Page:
Hit by FDA red flags, cit­ed for mis­lead­ing in­vestors and bat­tered by a thumbs-down from ex­perts, it’s been one ter­ri­ble week for Treve­na

Treve­na’s fall from grace — and in­to pen­ny stock ter­ri­to­ry — gath­ered steam on Thurs­day evening as a slight ma­jor­i­ty of out­side ex­perts at the FDA turned thumbs down on their pain med and lawyers be­gan to pitch a class ac­tion suit claim­ing the com­pa­ny had ac­tive­ly mis­led in­vestors for 2 years about the biotech’s dis­cus­sions with reg­u­la­tors.

Max­ine Gowen

Al­ready down sharply af­ter the in-house re­view pro­vid­ed a scathing as­sess­ment of mixed ef­fi­ca­cy and safe­ty da­ta, the 8-7 vote against an ap­proval car­ried fresh penal­ties as Treve­na’s stock $TRVN slid down to 71 cents a share in af­ter-mar­ket trad­ing.

But it wasn’t just the vote that count­ed against Treve­na.

At­tor­neys at Bern­stein Lieb­hard ac­cused Treve­na ex­ecs, specif­i­cal­ly ex-CEO Max­ine Gowen — who stepped down a few days ago — of mis­lead­ing in­vestors about an end-of-Phase II meet­ing with the FDA.

At the time, they note, Gowen said in a May 2, 2016 re­lease that she was “very pleased” with the out­come of its dis­cus­sions with the FDA about oliceri­dine (TRV130) and that they had reached a gen­er­al agree­ment about the Phase III de­sign.

The agency, though, out­lined some deep prob­lems the FDA had with that study in their re­view of the drug. The firm notes:

(M)in­utes from the FDA’s April 28, 2016 meet­ing with Treve­na were re­leased and showed that the FDA:

•”did not agree with the pro­posed dos­ing in the Phase 3 stud­ies”;

•”did not agree with the pro­posed pri­ma­ry end­point”; and

•”did not agree with the pro­posed non-in­fe­ri­or­i­ty (NI) mar­gin for com­par­ing mor­phine to oliceri­dine.”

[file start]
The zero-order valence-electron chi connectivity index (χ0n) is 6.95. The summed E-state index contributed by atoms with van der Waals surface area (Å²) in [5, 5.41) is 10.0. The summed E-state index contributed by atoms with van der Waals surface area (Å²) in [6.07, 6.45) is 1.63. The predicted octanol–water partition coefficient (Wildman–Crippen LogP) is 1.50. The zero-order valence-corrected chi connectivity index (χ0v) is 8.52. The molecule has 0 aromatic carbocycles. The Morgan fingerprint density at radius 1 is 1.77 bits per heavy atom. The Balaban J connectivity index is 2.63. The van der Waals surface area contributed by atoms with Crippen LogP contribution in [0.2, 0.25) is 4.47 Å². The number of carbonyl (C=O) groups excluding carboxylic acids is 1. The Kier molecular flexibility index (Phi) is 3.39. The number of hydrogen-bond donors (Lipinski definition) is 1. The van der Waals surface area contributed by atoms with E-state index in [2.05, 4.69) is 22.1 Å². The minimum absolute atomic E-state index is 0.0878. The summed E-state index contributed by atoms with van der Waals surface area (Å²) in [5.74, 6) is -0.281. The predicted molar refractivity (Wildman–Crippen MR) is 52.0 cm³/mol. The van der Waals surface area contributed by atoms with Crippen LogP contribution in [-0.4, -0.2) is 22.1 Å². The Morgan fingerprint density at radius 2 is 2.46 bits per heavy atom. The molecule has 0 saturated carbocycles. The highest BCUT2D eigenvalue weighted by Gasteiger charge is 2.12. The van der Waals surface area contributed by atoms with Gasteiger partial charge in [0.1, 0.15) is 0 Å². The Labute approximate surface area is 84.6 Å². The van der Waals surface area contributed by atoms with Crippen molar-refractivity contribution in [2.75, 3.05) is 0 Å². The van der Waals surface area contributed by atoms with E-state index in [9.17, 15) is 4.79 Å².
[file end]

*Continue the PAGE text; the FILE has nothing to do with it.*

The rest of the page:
The FDA, though, has its hands tied when it comes to re­veal­ing any­thing about its dis­cus­sions with com­pa­nies about drug de­vel­op­ment pro­grams — up un­til and if they do a re­view for pub­lic con­sump­tion. Reg­u­la­tors have on a num­ber of oc­ca­sions not­ed that com­pa­nies fre­quent­ly have their own ver­sion of events that veer off the straight and nar­row path of hon­esty. But com­mis­sion­er Scott Got­tlieb has al­so re­neged on promis­es to do a few sim­ple things to help im­prove the sit­u­a­tion — such as pub­lish­ing redact­ed ver­sions of com­plete re­sponse let­ters.

About the best thing that hap­pened to Treve­na was that the neg­a­tive vote was so nar­row, with a large mi­nor­i­ty back­ing an ap­proval and leav­ing some hope for die-hard sup­port­ers that the com­pa­ny could yet snatch vic­to­ry from the arms of de­feat.

In­vestors, though, didn’t like the way any of this was pan­ning out, and Treve­na’s share price slid an­oth­er 25% in af­ter-mar­ket trad­ing Thurs­day evening. It end­ed the night at 71 cents.

BiTE® Plat­form and the Evo­lu­tion To­ward Off-The-Shelf Im­muno-On­col­o­gy Ap­proach­es